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Alex-Trof
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Re: Graduating Top of the Class

Postby Alex-Trof » Mon Mar 07, 2011 8:03 pm

I am not sure about schools in that range, but I would expect the difference to be dramatic. Reading through blogs for T14 schools I can tell graduating with top grades almost guarantees Big Law while students at the median scramble and often end up settling down for smaller firms. I can't picture a scenario in a T2 school, where kids at the very top have same opportunities as kids in the middle. This, however, is my impression without any personal experience.

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arhmcpo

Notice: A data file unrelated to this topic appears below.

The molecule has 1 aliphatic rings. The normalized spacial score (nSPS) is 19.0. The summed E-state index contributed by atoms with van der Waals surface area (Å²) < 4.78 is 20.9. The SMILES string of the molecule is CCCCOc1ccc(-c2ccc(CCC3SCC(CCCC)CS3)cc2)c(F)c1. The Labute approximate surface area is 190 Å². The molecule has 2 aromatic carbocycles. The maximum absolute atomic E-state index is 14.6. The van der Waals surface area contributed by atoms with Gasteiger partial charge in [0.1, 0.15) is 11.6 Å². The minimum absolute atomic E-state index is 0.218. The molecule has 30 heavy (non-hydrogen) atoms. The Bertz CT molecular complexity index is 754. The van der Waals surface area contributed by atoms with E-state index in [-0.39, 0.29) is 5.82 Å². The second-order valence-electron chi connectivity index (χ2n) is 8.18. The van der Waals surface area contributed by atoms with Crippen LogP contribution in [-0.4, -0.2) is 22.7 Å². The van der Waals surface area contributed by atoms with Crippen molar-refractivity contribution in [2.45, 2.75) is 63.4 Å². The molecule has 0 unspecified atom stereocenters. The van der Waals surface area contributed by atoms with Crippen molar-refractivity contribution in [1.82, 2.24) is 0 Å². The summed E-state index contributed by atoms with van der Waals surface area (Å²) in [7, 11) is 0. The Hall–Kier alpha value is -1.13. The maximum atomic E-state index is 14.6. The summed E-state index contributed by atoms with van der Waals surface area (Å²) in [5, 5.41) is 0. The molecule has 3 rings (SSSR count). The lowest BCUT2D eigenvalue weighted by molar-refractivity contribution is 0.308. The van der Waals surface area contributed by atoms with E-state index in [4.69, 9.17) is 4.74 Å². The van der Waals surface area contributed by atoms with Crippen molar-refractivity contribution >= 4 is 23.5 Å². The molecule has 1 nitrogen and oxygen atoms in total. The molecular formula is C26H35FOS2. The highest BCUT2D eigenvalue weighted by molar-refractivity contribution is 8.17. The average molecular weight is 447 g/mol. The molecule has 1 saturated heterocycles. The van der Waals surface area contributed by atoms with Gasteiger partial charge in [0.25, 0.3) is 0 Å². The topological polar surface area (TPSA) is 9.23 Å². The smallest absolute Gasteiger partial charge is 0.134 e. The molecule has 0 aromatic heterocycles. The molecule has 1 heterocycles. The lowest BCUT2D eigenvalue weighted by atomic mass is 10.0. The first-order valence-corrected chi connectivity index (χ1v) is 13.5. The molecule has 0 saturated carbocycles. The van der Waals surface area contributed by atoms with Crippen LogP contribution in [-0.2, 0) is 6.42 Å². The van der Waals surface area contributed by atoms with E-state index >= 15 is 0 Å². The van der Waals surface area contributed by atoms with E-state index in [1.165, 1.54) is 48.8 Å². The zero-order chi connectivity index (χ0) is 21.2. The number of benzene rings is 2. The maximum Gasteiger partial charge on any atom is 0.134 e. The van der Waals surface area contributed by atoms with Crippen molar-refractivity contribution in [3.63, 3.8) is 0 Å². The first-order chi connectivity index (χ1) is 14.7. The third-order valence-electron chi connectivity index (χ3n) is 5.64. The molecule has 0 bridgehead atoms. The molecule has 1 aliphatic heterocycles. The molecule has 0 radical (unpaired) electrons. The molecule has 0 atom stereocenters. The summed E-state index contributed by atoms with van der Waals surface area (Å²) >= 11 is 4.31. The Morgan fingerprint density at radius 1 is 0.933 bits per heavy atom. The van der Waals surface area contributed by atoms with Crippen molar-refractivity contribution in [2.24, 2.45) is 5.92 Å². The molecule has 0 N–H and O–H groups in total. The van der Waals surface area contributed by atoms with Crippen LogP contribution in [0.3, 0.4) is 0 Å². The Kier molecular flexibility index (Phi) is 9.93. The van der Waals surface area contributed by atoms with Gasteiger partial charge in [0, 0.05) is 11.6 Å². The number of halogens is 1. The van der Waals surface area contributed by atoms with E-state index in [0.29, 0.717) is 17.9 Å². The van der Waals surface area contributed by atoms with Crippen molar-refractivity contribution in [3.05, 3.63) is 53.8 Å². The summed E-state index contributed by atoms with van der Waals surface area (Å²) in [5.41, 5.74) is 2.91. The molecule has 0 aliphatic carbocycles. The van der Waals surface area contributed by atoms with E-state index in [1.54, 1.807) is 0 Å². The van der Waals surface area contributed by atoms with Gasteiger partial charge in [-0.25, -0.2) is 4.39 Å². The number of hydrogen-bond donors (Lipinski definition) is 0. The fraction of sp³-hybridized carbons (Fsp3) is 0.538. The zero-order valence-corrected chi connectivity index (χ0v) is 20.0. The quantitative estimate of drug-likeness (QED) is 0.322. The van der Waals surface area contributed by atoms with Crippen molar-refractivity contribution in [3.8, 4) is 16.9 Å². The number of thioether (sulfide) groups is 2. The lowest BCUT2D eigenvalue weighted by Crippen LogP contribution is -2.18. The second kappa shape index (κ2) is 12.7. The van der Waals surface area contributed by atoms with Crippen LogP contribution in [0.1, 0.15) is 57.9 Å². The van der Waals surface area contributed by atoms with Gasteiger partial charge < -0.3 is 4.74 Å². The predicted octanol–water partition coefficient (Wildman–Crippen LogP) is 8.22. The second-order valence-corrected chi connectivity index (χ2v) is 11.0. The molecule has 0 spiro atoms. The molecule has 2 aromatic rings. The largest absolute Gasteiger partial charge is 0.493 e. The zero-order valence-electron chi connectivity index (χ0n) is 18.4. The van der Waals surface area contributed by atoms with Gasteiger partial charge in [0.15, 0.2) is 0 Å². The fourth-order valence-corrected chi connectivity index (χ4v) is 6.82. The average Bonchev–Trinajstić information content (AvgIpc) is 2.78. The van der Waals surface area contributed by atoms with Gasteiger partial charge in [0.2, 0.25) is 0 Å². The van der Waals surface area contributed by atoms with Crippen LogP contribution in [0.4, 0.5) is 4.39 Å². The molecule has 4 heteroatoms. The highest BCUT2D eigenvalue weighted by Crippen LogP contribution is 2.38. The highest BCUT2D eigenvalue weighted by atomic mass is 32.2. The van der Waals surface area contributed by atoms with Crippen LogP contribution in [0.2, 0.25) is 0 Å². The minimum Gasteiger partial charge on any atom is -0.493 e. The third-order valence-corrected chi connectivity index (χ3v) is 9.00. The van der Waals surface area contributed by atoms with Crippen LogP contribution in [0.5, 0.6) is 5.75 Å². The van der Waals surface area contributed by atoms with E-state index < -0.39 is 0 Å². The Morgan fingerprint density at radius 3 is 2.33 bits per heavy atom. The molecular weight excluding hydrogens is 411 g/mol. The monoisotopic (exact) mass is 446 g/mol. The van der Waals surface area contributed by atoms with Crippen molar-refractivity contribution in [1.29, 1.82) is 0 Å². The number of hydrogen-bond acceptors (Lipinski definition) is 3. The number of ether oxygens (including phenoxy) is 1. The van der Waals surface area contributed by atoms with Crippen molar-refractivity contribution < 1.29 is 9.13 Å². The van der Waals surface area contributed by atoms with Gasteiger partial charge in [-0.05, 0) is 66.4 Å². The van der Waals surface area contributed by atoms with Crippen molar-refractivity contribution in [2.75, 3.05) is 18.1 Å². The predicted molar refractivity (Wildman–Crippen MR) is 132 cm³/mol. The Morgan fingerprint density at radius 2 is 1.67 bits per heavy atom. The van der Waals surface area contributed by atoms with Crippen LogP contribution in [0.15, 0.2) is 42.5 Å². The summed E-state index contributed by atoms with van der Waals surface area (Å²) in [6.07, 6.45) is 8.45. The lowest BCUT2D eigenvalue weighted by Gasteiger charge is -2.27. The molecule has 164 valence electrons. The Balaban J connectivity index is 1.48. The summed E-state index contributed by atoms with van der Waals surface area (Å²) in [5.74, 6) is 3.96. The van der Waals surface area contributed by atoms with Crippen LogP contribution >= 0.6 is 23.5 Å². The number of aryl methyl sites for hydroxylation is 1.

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Re: Graduating Top of the Class

Postby arhmcpo » Mon Mar 07, 2011 8:20 pm

MrPapagiorgio wrote:It's networking, stupid. If a student at the median networks well (i.e. is charismatic, charming, likable) he can steal one of those high paying jobs from a bookworm who doesn't know how to schmooze and talk to people.
GRADES HELP, BUT BEING A LAWYER IS NOT ONLY ABOUT BEING A GOOD STUDENT.

Lokomani wrote:You are dumb. You have no reason to believe salary could have any direct correlation to one's rank in school. The GPA req's for law firm interviews are primarily in place to weed out candidates because there are far too many, and GPA is a comparative figure for a given class of students. Thus GPA rank only matters in school, not in the interview. And certainly not after your first job in the legal field, which will give you far more competence than any class you've taken.